Thanks to Obamacare, however, the Greens are being forced to provide employee coverage in their group health plans for certain medical services, including contraception that functions by preventing the implantation of a fertilized egg. As Protestants who believe that life begins at conception, they argue that this is a substantial burden on their right to exercise their religion. In a new ebook called Sebelius v. Hobby Lobby, Eugene Volokh, professor at the UCLA School of Law and founder of The Volokh Conspiracy blog, offers a comprehensive primer on the resulting Supreme Court case. Should you be entitled to an exemption from the generally applicable law because of your religious beliefs? Or should the government be free to apply the law to you just as it does to others?
Volokh investigates the legal background leading up to the Religious Freedom of Restoration Act (RFRA), as well as the main arguments used to justify it. He notes that in situations in which accommodations will not be costly for other citizens or society as a whole, religious objectors should be exempted from those obligations, as long as any “compelling government interests” can still be served effectively.
Take the requirement that people remove their headgear in court, which can be a substantial burden to, for instance, Orthodox Jews. “Granting religious objectors an exemption from the rule won’t do much to undermine the decorum of the courtroom, but it will let the objectors live normal civic lives without violating either what they see as religious law or secular law,” he writes. The premise of RFRA is that “laws ‘neutral’ toward religion may burden religious exercise as surely as laws intended to interfere with religious exercise.” According to Volokh, those conclusions are just as applicable to laws that tell people what they may or may not do in their commercial activity as such laws that fall outside of commerce.
Many have argued that RFRA shouldn’t apply in Hobby Lobby because the employer mandate doesn’t require employers to actually use, administer, or even handle the contraceptives that they find immoral. Is that a true burden on belief? In this case, the owners of the company argue that providing health insurance that covers what they see as tools for homicide is complicity with sin. Not surprisingly, some people believe that, when a certain behavior is wrong, many sorts of complicity with that behavior are wrong, too. In fact, this principle is enshrined in the American legal system itself. “If you help someone with the purpose of helping him commit his crime,” Volokh writes, “you’re guilty of the crime itself as an accomplice.”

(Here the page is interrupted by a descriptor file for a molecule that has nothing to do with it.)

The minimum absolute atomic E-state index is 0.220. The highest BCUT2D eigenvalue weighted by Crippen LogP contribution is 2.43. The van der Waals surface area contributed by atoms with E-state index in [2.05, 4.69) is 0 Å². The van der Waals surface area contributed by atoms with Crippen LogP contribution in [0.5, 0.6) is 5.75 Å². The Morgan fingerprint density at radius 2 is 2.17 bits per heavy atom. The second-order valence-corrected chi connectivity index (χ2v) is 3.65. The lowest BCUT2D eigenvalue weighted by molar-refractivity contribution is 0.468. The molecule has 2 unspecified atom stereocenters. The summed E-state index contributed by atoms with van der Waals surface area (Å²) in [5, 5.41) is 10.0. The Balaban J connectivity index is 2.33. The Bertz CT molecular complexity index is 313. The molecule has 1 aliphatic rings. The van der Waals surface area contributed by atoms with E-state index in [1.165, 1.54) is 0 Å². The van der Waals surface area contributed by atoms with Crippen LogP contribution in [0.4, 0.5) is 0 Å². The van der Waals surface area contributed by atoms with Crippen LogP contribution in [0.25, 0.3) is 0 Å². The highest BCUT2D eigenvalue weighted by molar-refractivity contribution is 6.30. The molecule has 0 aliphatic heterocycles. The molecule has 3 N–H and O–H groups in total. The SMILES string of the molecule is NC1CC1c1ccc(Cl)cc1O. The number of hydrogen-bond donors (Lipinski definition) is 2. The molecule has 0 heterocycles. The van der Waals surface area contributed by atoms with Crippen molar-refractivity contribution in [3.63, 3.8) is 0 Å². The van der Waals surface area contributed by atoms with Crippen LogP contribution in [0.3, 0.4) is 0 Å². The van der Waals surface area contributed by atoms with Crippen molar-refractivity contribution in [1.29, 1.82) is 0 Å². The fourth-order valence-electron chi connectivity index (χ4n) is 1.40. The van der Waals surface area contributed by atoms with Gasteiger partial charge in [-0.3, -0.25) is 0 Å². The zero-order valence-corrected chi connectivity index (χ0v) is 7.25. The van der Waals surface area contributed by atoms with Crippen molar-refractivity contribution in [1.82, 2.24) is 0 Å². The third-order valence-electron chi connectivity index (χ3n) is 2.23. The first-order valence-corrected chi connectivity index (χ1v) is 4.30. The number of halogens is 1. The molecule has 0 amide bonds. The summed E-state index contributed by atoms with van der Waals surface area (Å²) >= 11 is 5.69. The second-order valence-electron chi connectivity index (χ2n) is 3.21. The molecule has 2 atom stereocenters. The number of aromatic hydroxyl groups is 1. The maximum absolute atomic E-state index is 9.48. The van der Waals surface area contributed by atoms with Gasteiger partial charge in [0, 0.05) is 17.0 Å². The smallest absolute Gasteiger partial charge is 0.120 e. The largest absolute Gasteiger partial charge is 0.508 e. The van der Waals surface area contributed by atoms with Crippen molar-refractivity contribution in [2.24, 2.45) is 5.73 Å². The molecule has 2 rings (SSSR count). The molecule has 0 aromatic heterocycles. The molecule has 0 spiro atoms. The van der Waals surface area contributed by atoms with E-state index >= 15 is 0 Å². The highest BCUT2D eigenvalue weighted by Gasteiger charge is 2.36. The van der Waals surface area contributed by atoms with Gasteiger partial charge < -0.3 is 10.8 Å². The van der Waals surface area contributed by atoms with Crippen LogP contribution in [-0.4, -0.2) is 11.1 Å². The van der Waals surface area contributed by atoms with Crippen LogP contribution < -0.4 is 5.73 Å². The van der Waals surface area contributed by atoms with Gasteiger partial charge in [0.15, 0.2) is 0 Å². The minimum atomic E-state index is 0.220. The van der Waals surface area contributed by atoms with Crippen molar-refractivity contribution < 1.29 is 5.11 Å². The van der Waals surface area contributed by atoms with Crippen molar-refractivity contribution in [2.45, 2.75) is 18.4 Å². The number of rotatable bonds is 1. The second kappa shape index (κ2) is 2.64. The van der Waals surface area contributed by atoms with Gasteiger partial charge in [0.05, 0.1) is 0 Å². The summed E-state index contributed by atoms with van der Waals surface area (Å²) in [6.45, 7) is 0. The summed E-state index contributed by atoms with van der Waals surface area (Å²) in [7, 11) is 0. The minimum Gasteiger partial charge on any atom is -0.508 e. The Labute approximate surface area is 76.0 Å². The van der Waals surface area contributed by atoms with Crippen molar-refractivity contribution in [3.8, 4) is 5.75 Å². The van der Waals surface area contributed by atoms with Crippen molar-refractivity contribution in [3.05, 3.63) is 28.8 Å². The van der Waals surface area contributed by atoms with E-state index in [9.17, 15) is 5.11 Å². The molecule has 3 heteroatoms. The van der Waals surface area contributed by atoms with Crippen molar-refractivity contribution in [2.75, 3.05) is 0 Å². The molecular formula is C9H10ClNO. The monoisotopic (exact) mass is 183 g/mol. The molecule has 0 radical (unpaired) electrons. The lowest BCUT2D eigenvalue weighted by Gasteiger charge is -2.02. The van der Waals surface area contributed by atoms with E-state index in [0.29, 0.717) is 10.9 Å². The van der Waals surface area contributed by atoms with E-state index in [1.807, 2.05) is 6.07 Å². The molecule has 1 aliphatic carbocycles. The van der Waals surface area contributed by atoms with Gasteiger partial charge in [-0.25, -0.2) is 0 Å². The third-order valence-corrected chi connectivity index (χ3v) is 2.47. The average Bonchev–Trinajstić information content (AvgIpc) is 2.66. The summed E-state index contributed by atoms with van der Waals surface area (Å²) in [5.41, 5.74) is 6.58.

Of course, lots of people have religious beliefs that are substantially burdened by the law, but for most of them the government interest trumps the claim of religious freedom — think, for instance, about cases involving taxes, anti‐discrimination, or drugs. “This, I think, is the most unpredictable part of the Hobby Lobby case,” Volokh writes. Nevertheless, he mines the religious exemption precedents thoroughly, and concludes that this aspect of the RFRA is essentially a Congressional mandate for courts to use their own moral and empirical judgments of important interests and the practical problems with exemptions.
In short, the Hobby Lobby case revolves around the fact that people are being forced to do what their religious beliefs prohibit. While the focus of the case is the intersection of corporate rights and religious liberties, there is an even bigger issue at stake.
“This is just the latest example of the difficulties in turning health care — or increasing parts of our economy more broadly — over to the government,” Shapiro writes. As Roger Pilon, director of the Cato Institute’s Center for Constitutional Studies, has written, when something is socialized or treated as a public utility, we’re forced to fight for every “carve‐out” of liberty. The more government controls — whether it’s health care, education, or even marriage — the greater the battles over conflicting values will be.